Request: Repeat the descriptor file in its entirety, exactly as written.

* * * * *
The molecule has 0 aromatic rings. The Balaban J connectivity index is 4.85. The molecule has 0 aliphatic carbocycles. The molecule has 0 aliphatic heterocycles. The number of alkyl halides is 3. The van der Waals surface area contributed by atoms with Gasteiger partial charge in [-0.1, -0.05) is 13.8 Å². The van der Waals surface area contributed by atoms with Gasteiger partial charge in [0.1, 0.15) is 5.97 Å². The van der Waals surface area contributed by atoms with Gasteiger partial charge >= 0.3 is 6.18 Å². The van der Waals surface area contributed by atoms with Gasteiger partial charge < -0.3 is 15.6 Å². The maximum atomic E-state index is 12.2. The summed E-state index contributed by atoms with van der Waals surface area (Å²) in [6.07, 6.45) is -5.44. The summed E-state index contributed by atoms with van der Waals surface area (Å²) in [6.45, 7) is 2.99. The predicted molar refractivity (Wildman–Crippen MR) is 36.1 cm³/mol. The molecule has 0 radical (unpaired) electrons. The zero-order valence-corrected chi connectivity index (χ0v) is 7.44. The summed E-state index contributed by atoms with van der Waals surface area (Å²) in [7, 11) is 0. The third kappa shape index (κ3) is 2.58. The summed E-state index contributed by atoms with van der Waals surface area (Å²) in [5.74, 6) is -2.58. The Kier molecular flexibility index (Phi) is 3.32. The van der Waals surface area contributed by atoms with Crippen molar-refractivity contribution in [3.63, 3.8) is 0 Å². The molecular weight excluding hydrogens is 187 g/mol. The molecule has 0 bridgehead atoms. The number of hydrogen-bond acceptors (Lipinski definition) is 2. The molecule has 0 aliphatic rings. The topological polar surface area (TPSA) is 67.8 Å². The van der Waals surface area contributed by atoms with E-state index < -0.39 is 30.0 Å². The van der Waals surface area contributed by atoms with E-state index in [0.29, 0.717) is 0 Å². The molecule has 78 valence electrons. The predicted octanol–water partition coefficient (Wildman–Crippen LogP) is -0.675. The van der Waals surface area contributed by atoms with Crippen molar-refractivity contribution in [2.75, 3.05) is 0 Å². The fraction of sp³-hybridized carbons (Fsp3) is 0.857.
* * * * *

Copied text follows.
The molecule has 0 aromatic rings. The Balaban J connectivity index is 4.85. The molecule has 0 aliphatic carbocycles. The molecule has 0 aliphatic heterocycles. The number of alkyl halides is 3. The van der Waals surface area contributed by atoms with Gasteiger partial charge in [-0.1, -0.05) is 13.8 Å². The van der Waals surface area contributed by atoms with Gasteiger partial charge in [0.1, 0.15) is 5.97 Å². The van der Waals surface area contributed by atoms with Gasteiger partial charge >= 0.3 is 6.18 Å². The van der Waals surface area contributed by atoms with Gasteiger partial charge < -0.3 is 15.6 Å². The maximum atomic E-state index is 12.2. The summed E-state index contributed by atoms with van der Waals surface area (Å²) in [6.07, 6.45) is -5.44. The summed E-state index contributed by atoms with van der Waals surface area (Å²) in [6.45, 7) is 2.99. The predicted molar refractivity (Wildman–Crippen MR) is 36.1 cm³/mol. The molecule has 0 radical (unpaired) electrons. The zero-order valence-corrected chi connectivity index (χ0v) is 7.44. The summed E-state index contributed by atoms with van der Waals surface area (Å²) in [7, 11) is 0. The third kappa shape index (κ3) is 2.58. The summed E-state index contributed by atoms with van der Waals surface area (Å²) in [5.74, 6) is -2.58. The Kier molecular flexibility index (Phi) is 3.32. The van der Waals surface area contributed by atoms with Crippen molar-refractivity contribution in [3.63, 3.8) is 0 Å². The molecular weight excluding hydrogens is 187 g/mol. The molecule has 0 bridgehead atoms. The number of hydrogen-bond acceptors (Lipinski definition) is 2. The molecule has 0 aliphatic rings. The topological polar surface area (TPSA) is 67.8 Å². The van der Waals surface area contributed by atoms with E-state index < -0.39 is 30.0 Å². The van der Waals surface area contributed by atoms with E-state index in [0.29, 0.717) is 0 Å². The molecule has 78 valence electrons. The predicted octanol–water partition coefficient (Wildman–Crippen LogP) is -0.675. The van der Waals surface area contributed by atoms with Crippen molar-refractivity contribution in [2.75, 3.05) is 0 Å². The fraction of sp³-hybridized carbons (Fsp3) is 0.857.